In machine learning, a binary classification problem is one where you are trying to predict something that can be one of two values. For example, suppose you are trying to predict if a baseball team will win (the “+” result) or lose (the “-” result). There are many ways to do binary classification. Probably the most basic technique is called logistic regression classification.

So you create some binary classifier and then use it to make predictions for historical data where you know the actual results. Suppose there are 100 games in your test set. There are four possible outcomes:

You predict team will win and they do win.

You predict team will win but they lose.

You predict team will lose and they do lose.

You predict team will lose but they win.

In general, the four outcomes are called True Positive (you predict + and are correct), False Positive (you predict + but are incorrect), True Negative (you predict – and are correct), and False Negative (you predict – but are incorrect).

Suppose that for the 100 games, your results are:

True Positive (TP) = 40 (correctly predicted a win)

False Positive (FP) = 20 (incorrectly predicted a win)

True Negative (TN) = 30 (correctly predicted a loss)

False Negative (FN) = 10 (incorrectly predicted a loss)

If you put the data above into a 2×2 table, it’s called a “confusion matrix”.

The most fundamental way to evaluate your binary classification model is to compute your accuracy. Here you were correct a total of 40 + 30 = 70 times out of 100 so the model’s accuracy is 0.70. Pretty good.

A fancier way to evaluate the model is to compute “precision” and “recall”. Precision and recall are defined:

Precision = TP / (TP+FP) = 40 / (40+20) = 40/60 = 0.67

Recall = TP / (TP+FN) = 40 / (40+10) = 40/50 = 0.80

Precision and recall are both similar to accuracy, but both are very difficult to understand conceptually. Precision is sort of like accuracy but it looks only at the data you predicted positive (in this example you’re only looking at data where you predict a win). Recall is also sort of like accuracy but it looks only at the data that is “relevant” in some way.

I go crazy trying to understand the deep meaning of precision and recall, and much prefer to just think of them as two numbers that measure the quality of a binary classification model.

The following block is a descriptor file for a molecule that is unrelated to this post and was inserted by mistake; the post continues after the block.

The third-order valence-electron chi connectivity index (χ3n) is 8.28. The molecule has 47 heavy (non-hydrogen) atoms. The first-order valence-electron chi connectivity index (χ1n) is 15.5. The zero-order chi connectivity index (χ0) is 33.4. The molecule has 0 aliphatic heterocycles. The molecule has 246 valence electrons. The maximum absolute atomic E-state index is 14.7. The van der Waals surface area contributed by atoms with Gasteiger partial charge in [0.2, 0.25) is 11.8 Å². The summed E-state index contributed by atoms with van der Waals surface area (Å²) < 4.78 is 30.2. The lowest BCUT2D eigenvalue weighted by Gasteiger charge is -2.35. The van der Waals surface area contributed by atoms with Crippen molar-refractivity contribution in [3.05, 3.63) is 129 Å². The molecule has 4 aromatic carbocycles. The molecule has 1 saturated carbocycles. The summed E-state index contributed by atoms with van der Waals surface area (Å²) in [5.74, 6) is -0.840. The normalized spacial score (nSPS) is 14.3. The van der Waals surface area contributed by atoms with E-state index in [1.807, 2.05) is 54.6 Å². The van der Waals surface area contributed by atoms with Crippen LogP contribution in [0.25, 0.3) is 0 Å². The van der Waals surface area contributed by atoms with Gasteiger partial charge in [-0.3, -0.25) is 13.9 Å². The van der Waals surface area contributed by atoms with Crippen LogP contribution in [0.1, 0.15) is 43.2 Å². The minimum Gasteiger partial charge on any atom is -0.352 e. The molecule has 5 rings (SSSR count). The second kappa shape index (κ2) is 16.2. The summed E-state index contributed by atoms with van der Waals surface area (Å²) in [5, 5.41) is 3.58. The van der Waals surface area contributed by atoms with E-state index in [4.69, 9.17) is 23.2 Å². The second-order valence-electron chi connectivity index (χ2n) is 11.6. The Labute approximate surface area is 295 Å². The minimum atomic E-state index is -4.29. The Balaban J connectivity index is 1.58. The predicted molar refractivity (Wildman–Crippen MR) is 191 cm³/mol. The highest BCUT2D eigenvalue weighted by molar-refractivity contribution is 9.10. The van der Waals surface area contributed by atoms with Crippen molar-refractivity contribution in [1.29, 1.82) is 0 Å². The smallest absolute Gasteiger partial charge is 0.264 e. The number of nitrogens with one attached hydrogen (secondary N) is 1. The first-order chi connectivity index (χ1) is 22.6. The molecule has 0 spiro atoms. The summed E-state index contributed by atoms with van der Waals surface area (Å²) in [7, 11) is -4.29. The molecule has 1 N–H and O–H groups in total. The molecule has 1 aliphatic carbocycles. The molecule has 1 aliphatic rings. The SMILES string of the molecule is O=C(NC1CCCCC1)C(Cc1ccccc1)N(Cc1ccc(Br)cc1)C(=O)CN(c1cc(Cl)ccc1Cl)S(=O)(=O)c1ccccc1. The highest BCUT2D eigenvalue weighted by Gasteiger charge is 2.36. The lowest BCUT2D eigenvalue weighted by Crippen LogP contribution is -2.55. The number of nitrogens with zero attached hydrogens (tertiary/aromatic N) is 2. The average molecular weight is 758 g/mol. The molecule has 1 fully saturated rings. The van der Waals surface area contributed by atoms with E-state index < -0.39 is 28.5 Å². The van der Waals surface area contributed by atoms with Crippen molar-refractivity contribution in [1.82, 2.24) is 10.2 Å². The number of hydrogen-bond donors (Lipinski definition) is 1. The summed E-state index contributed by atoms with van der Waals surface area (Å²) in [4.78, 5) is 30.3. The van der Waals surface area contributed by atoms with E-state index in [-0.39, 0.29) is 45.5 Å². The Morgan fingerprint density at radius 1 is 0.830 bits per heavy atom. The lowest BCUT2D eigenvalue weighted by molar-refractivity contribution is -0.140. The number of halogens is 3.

Now any ML binary classifier has one or more parameters that you can adjust, which will create a different resulting model. In the case of a logistic regression classifier, you can adjust something called the threshold, which is an internal number between 0 and 1 that determines whether a prediction is positive or not. As you increase the threshold value above 0.5, it becomes more difficult for a data item to be classified as positive.

So in the example of predicting whether the baseball team will win (so you can bet on them), if you use a high threshold, like 0.75, then you won’t get as many “win” predictions as you would with a lower threshold value, but with the higher threshold you’ll be more likely to win you bet when the classifier predicts a win. In other words there’s a tradeoff between getting lots of betting opportunities with a moderate probability of winning, and getting fewer betting opportunities but with a higher probability of winning.

If you change a binary classifier parameter (the threshold for a logistic regression classifier), it turns out the precision and recall will change. But if the precision increases (your chance of winning your bet), the recall (your number of betting opportunities) will decrease. And vice versa.

For logistic regression classification, every value of the threshold will give you a precision value and a recall value. If you graph these points (with precision on the y-axis and recall on the x-axis), you get a precision-recall curve (or equivalently, a precision-recall graph). It would look something like the graph at the top of this post.

Each point on the precision-recall curve corresponds to a value of the threshold of the model. Unfortunately, precision-recall graphs usually don’t label each point with the corresponding value of the model parameter, even though they should.

Every problem will have different priorities and you have to adjust the threshold (or whatever parameters you’re using in you binary classifier) to get higher precision or recall, at the expense of the other factor.

(Note: Thanks to Richard Hughes who pointed out a math error in an earlier blog post on this topic.)